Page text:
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The built-in ImageCrop function "effectively removes borders from image whose pixel value distribution is almost uniform" (emphasis mine). I need an efficient cropping function which removes borders whose pixel values are identical. What is the best way to do this in Mathematica? I don't need support for 3D images, but images with an alpha channel should be supported.

Here is an example of inconsistent behavior of ImageCrop (v. 9.0.1):

img = Rasterize[
   Graphics[{Circle[{0, 0}, 1], 
     Text[Style[l, FontFamily -> "Times"], {1.2, 0}]}, Frame -> False,
     PlotRange -> {{.9, 1.3}, All}], "Image", Background -> None];
Show[#, Frame -> True, FrameTicks -> False, 
   PlotRangePadding -> None] & /@ {img, ImageCrop[img], 
  ImagePad[img, -BorderDimensions[img, 0]]}

screenshot

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1  
This is apparently the default in Version 7: "ImageCrop[image] effectively starts at the borders of image, then removes as many layers of pixels as possible where all their color values exactly match the colors of the borders." (emphasis mine) –  Mr.Wizard Mar 2 '13 at 9:11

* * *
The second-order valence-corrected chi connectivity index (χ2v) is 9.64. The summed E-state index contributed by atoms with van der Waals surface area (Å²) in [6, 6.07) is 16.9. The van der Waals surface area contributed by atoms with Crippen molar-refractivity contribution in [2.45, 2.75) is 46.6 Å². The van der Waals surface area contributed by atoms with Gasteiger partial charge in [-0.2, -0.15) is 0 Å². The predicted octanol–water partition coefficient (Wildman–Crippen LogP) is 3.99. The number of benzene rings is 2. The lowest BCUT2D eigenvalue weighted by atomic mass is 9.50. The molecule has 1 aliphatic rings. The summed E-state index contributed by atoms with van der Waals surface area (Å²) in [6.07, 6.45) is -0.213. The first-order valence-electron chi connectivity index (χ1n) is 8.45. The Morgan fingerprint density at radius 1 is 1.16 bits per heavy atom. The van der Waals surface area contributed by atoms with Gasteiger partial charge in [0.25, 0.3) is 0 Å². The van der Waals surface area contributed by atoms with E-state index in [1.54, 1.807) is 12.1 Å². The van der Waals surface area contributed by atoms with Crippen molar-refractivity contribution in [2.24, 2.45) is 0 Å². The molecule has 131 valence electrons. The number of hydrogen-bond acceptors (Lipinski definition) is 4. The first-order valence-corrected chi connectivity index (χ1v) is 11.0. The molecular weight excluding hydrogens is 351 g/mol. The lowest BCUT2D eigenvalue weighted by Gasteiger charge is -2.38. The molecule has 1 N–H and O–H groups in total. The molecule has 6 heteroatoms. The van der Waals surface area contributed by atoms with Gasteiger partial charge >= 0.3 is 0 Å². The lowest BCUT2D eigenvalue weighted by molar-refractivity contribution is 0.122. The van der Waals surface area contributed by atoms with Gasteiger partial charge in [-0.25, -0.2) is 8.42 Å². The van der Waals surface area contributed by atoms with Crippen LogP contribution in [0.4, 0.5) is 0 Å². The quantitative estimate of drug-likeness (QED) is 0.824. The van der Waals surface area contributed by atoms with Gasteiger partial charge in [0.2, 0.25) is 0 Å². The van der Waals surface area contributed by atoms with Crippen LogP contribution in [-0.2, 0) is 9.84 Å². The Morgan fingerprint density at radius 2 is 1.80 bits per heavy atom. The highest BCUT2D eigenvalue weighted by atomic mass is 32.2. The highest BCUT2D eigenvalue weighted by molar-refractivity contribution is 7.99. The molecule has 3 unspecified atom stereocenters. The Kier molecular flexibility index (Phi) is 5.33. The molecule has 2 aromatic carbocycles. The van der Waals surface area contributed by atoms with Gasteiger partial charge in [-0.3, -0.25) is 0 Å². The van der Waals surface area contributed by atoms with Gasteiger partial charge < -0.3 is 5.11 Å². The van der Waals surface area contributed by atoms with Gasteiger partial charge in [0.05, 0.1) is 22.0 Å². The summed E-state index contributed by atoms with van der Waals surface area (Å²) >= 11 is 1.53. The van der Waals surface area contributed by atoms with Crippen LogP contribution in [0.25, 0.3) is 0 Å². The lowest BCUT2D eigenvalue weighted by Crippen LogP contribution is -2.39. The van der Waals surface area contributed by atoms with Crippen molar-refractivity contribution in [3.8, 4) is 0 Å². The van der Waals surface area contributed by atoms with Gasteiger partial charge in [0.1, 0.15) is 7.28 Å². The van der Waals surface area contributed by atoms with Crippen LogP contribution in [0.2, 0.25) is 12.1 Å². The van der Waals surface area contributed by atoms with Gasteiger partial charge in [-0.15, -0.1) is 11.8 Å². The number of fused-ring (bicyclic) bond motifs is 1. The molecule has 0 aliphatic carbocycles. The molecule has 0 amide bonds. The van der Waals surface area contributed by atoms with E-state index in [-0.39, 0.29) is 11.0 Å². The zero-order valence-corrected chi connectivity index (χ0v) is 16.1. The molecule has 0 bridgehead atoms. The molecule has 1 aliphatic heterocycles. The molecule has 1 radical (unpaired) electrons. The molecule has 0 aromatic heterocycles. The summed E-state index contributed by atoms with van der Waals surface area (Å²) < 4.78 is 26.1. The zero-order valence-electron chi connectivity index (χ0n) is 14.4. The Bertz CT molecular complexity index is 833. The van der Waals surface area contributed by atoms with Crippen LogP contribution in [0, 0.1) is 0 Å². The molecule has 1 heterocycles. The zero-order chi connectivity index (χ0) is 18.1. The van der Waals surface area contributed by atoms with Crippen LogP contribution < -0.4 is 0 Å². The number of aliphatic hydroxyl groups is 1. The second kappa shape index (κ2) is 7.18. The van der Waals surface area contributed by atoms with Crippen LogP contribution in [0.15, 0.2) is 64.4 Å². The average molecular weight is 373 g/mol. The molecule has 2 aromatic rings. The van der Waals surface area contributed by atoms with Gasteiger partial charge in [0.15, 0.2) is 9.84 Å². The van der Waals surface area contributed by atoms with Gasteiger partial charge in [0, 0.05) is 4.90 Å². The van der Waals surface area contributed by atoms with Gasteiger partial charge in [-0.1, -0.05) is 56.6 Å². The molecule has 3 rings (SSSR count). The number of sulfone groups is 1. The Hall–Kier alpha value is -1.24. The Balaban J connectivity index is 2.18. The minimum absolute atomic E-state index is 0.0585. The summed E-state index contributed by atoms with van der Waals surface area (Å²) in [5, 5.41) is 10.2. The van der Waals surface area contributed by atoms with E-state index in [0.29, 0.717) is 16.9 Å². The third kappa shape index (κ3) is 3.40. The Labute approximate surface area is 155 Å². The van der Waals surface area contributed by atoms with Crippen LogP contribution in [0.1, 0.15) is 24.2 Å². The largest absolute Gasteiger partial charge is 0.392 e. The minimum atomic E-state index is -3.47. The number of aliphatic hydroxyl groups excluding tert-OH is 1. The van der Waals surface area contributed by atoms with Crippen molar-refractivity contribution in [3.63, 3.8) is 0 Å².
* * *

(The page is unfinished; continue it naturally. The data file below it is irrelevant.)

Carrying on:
2  
@Mr.Wizard Such hidden changes is a source of troubles for the users. On the Documentation page of v.8 we read the same as in v.9. But on the bottom of the page in v.8 nothing is said about changes since v.7 (one can see only "New in 7"). I think that the difference in the behavior as compared to v.7 is significant. I wasted half an hour before realised that ImageCrop is "smarter" than I need! –  Alexey Popkov Mar 2 '13 at 11:55
2  
@Mr.Wizard Usually when working with new version of Mathematica I check only the bottom of the page for the function I use and if nothing is said about changes I think that there are no significant changes. But this case is critical for me! I am forced to revrite some functions I thought reliable from version to version... –  Alexey Popkov Mar 2 '13 at 12:05
1  
I agree. That's a nasty change to not announce. It would have been better to introduce a new Option for tolerance; this way old code would not break but users who wanted to could e.g. SetOptions[ImageCrop, Tolerance -> 0.03] and get the "new" behavior. –  Mr.Wizard Mar 2 '13 at 12:26
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@AlexeyPopkov +1 I think three small images (original, fuzzy and strict cropping) may improve the question comprehension time –  belisarius Mar 2 '13 at 17:17

1 Answer 1

up vote 12 down vote accepted

I just realized that BorderDimensions accepts second argument as tolerance. So, the answer to my question is

ImagePad[img, -BorderDimensions[img, 0]]
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also available here: mathematica.stackexchange.com/a/1252 –  Yves Klett Mar 2 '13 at 21:58

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